Gracia Lam was living a creative paradox. Being a world-renowned illustrator, her work circulated in the likes of The New York Times, Medium.com and The Walrus. She won multiple awards. Her success bred exposure, but personally, she felt isolated.
She described this as a common feeling amongst illustrators.
“If we have questions we go online and ask our friends. We never see our clients,” she said. “I didn’t have to talk to anyone for weeks at a time.”
A recent collaboration with fellow OCAD alumni Hugh Langis and Kassem Ahmed changed this. Langis and Ahmed were creatives themselves, operating as co-founders of Half/Hunter, a digital design and branding shop. They were seeing that across their networks of creative freelancers, common business concerns kept arising. They partnered with Lam to address them under the brand Good Gorilla.
“We wanted to focus on building a community of freelancers: Illustrators, designers, photographers, filmmakers,” said Langis. “Everyone can relate to each other when they’re experiencing (similar) challenges with clients.”
From their office in the iconic artist hub of 401 Richmond, they began hosting game nights that would bring together likeminded people. Game nights turned into discussions, and they formalized a monthly series focusing on topics ranging from self-promotion to how to make margins and invoice clients. As their community grew, they were transparent about plans to open a co-working space, inviting the groups to feed into how the space would look, feel and cost.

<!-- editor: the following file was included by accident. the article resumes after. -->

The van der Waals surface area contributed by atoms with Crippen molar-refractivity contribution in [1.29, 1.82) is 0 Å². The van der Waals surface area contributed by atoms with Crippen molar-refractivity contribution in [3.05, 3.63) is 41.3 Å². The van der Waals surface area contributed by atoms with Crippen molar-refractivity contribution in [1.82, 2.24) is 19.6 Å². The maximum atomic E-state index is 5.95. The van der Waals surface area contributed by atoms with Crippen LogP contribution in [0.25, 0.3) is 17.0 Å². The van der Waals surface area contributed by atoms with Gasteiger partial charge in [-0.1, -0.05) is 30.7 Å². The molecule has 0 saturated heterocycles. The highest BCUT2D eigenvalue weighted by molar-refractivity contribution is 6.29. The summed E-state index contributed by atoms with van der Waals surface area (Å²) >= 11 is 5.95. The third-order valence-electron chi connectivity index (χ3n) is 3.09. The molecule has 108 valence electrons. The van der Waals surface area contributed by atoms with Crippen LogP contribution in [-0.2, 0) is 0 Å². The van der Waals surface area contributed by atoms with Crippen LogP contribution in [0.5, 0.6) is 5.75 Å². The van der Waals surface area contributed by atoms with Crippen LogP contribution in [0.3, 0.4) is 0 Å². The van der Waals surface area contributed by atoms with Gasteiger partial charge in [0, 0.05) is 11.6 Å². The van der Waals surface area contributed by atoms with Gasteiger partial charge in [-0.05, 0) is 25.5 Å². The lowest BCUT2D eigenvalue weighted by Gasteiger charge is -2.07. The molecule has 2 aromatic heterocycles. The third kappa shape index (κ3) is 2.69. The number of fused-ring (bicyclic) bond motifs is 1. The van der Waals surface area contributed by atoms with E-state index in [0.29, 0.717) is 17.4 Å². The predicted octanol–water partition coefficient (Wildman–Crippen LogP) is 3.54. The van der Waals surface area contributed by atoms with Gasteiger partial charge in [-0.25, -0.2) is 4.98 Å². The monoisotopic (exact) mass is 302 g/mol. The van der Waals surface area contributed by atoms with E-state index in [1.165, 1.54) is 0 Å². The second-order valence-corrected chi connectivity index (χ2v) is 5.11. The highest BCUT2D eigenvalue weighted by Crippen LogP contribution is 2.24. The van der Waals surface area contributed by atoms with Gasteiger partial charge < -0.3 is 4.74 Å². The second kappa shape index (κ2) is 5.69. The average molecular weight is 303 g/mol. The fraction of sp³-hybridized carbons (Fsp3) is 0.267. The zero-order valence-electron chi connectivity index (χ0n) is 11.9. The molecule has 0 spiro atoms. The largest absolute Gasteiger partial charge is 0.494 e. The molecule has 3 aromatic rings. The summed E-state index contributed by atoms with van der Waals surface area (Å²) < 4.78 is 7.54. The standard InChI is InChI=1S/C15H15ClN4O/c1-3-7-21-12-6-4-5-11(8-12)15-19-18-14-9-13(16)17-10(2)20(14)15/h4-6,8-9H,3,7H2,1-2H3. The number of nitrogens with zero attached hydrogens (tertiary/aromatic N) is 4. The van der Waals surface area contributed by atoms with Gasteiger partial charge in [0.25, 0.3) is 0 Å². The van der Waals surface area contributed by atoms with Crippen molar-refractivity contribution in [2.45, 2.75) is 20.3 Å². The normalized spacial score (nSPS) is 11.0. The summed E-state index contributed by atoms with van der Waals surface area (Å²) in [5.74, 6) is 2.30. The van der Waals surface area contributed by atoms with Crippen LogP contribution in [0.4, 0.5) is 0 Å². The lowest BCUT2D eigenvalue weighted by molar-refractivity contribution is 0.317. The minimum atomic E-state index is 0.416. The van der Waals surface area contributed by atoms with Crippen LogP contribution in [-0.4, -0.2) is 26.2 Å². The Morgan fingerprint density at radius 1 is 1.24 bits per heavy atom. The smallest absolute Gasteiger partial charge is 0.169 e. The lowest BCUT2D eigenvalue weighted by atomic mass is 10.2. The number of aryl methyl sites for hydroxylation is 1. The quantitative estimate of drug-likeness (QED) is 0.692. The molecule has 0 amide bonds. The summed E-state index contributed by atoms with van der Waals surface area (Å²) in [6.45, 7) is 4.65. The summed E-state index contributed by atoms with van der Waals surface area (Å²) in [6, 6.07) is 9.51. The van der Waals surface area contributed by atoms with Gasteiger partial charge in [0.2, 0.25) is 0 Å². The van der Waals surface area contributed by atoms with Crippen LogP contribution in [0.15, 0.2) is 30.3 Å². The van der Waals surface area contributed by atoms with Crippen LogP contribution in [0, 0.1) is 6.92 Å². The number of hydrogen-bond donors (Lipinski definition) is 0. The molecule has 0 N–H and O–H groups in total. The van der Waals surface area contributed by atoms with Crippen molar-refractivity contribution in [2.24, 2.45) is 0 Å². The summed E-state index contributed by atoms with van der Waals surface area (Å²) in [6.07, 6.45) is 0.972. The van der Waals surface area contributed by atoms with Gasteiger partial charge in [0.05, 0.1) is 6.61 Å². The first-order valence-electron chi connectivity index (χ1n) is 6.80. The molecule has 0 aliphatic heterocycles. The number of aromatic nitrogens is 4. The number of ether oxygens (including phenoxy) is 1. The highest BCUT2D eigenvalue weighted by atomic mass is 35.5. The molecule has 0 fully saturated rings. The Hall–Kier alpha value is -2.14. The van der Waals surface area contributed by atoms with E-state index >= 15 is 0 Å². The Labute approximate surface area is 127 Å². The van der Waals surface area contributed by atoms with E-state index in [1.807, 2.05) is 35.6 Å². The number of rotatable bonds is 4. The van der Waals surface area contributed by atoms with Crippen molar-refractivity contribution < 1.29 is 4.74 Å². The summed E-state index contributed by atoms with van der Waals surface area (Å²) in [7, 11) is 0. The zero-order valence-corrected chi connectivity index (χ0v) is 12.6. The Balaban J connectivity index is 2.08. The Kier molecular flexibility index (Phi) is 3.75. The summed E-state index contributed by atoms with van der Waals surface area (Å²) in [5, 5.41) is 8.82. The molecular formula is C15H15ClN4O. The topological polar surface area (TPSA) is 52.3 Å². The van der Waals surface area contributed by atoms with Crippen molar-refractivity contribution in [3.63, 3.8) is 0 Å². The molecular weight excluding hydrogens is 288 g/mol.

This past April, the trio moved downstairs and opened their doors to The Station. From there, they continued adding to their event series, offering still life drawing sessions, artist critiques and free days to trial the space.
The result: People began leaving their comfort zones, forcing themselves to be better through peer feedback. “You see what other people are doing to grow their business and there’s a sense of urgency to be at that level,” said Langis.
Lam’s illustration community, for example, began workshopping solutions to protect freelancers in an industry with tightening client purse strings, but an ongoing demand for their product.
“You don’t realize it until you start having physical people around you in a community and seeing familiar faces and having actual conversations that the isolating freelancer lifestyle is pretty detrimental,” said Lam.
As The Station grows, the founders are using online channels to attract members. Facebook, Twitter and Instagram posts showcase events and benefits of membership, and their site encourages people to take a tour. The team also creates flyers for the building, and uses meetup.com to bring footfall.
Online channels won’t replace face-to-face communication, however.
“It’s just not the same,” said Lam, who after seven years of working solo, now collaborates daily with fellow freelancers. “You can talk to so many different people online (but) the tactical and visceral feeling is still not there.”
The next Good Gorilla event will be hosted at The Station on January 9, 2017. The topic is money and finance. You’ll find details here.
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